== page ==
With over 360 million people worldwide with disabling hearing loss, and a shortage of ear and hearing clinicians, innovative solutions are required to deliver hearing rehabilitation. The most effective method of rehabilitation is by hearing aids.
However, there are significant barriers to accessing services for diagnosis and rehabilitation of hearing loss. In developing countries the number of audiologists is extremely low. In developed countries many people face barriers of distance and mobility. For example, people in rural and remote areas need to travel long distance to services. People in fulltime work are time poor, finding it difficult to take time of work for a series of appointments. These barriers contribute to the very low uptake of hearing aids by those with hearing loss, reported to be only about 15%.
Tele-health is the use of computer and telecommunications technologies to provide health services remotely. Doctors, allied health workers and patients need not be in the same room, but communicate via a video-conferencing system. Equipment at remote sites can be controlled over an internet connection.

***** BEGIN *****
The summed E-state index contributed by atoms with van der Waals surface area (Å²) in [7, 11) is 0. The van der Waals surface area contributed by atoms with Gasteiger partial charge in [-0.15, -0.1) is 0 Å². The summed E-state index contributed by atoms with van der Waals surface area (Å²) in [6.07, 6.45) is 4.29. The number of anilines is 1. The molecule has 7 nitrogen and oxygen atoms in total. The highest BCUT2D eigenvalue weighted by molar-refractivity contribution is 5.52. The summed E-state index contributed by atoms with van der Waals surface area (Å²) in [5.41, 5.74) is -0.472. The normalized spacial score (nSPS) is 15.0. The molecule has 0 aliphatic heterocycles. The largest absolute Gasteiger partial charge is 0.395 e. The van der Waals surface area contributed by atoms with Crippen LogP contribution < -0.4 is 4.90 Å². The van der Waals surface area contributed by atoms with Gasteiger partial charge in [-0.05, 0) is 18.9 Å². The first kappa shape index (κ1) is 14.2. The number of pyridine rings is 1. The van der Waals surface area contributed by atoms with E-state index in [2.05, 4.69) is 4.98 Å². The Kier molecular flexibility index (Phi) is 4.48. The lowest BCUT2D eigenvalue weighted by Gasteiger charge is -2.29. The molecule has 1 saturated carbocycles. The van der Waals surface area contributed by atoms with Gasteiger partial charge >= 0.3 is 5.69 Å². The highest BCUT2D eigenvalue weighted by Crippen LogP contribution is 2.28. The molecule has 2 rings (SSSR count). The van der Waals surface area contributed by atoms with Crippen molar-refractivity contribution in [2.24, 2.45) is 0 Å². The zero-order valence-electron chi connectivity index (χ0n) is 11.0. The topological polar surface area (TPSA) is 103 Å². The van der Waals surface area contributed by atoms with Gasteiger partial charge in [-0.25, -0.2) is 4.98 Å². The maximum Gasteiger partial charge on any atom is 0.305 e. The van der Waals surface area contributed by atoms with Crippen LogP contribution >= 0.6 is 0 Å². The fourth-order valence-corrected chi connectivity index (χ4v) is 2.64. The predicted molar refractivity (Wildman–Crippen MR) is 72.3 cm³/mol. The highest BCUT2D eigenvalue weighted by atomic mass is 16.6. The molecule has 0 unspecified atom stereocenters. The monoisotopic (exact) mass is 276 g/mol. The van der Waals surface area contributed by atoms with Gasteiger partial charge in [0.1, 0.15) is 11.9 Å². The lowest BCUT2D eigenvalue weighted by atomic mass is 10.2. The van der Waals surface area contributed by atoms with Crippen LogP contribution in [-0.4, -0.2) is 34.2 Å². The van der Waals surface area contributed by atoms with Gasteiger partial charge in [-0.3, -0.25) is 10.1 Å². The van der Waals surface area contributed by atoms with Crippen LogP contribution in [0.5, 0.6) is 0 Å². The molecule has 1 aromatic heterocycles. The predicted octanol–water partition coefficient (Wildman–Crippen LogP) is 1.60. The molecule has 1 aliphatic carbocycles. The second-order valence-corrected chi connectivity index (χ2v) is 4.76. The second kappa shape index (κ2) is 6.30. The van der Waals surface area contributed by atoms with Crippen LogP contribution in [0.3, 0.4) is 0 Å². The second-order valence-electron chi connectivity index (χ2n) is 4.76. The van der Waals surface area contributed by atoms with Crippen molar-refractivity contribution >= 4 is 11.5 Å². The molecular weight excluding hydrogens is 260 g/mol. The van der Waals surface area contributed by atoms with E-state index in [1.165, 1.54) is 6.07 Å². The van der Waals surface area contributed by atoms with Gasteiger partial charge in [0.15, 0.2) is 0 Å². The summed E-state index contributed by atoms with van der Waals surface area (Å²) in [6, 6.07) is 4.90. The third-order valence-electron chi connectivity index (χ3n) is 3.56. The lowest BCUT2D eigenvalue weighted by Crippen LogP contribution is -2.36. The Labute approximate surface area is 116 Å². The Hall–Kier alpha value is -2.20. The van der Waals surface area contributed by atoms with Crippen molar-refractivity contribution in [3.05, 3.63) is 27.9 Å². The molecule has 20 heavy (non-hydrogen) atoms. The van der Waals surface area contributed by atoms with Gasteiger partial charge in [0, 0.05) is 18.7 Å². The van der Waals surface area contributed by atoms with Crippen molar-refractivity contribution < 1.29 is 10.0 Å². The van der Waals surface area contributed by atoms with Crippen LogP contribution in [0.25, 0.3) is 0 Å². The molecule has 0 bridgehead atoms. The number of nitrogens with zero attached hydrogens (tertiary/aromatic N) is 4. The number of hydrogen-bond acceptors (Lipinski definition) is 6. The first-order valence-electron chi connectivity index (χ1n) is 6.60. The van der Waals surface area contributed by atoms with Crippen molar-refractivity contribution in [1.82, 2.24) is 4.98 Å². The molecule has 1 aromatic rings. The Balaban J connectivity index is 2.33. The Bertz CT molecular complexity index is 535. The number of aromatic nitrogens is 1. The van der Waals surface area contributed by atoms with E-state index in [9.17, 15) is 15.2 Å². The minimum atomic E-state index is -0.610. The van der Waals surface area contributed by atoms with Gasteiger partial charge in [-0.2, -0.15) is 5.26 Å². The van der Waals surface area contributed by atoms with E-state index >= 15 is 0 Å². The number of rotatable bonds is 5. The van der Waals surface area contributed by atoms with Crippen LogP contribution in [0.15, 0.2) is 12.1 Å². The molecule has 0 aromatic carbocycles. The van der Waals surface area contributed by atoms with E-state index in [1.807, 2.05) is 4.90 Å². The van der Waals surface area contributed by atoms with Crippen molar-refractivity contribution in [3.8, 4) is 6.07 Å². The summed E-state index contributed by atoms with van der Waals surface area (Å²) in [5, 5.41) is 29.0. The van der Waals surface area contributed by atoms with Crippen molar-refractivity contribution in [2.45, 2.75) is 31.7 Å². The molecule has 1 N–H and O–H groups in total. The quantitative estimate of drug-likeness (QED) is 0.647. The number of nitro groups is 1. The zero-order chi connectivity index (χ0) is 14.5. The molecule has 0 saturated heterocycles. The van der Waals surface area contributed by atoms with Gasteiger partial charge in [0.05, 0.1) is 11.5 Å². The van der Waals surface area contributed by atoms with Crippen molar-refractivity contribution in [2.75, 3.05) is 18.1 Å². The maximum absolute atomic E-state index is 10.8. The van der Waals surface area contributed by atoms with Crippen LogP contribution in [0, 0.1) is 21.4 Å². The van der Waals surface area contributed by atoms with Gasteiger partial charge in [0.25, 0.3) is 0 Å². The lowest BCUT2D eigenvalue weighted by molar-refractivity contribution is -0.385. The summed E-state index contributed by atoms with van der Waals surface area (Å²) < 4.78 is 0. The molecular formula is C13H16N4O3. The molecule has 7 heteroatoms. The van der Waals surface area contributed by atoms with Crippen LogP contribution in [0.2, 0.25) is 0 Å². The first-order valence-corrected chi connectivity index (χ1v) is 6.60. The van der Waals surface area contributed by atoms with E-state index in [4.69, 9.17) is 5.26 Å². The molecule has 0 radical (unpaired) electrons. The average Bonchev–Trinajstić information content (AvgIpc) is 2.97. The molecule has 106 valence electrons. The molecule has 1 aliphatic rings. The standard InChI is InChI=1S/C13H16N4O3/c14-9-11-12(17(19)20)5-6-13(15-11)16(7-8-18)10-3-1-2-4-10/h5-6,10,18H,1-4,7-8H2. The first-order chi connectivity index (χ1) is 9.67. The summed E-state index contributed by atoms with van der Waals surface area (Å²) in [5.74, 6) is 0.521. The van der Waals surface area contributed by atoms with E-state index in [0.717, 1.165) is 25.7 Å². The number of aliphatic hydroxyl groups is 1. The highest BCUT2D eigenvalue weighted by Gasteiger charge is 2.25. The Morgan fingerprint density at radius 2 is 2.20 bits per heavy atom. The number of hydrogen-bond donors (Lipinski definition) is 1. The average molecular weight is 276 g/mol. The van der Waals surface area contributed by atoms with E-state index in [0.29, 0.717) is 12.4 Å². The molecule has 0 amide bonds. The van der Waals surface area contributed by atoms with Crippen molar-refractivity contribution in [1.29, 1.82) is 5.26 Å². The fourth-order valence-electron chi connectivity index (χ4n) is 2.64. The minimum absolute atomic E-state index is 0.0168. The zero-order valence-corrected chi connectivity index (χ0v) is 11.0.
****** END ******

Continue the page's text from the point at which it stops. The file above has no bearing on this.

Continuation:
Ear Science is involved in a translational research project to develop and test methods for remotely managing patients with hearing aids. Hearing aids will be programmed via an internet connection. Video-conferencing software allows an audiologist and patient to communicate about setting up the hearing aids to suit their needs, and the discuss problems the patient may be having. The study aims to show that this service produce similar outcomes for people with hearing aids.
These innovations have the potential to provide hearing rehabilitation services to many people currently unable to access these services, and increase the currently low uptake of hearing aids in the community.
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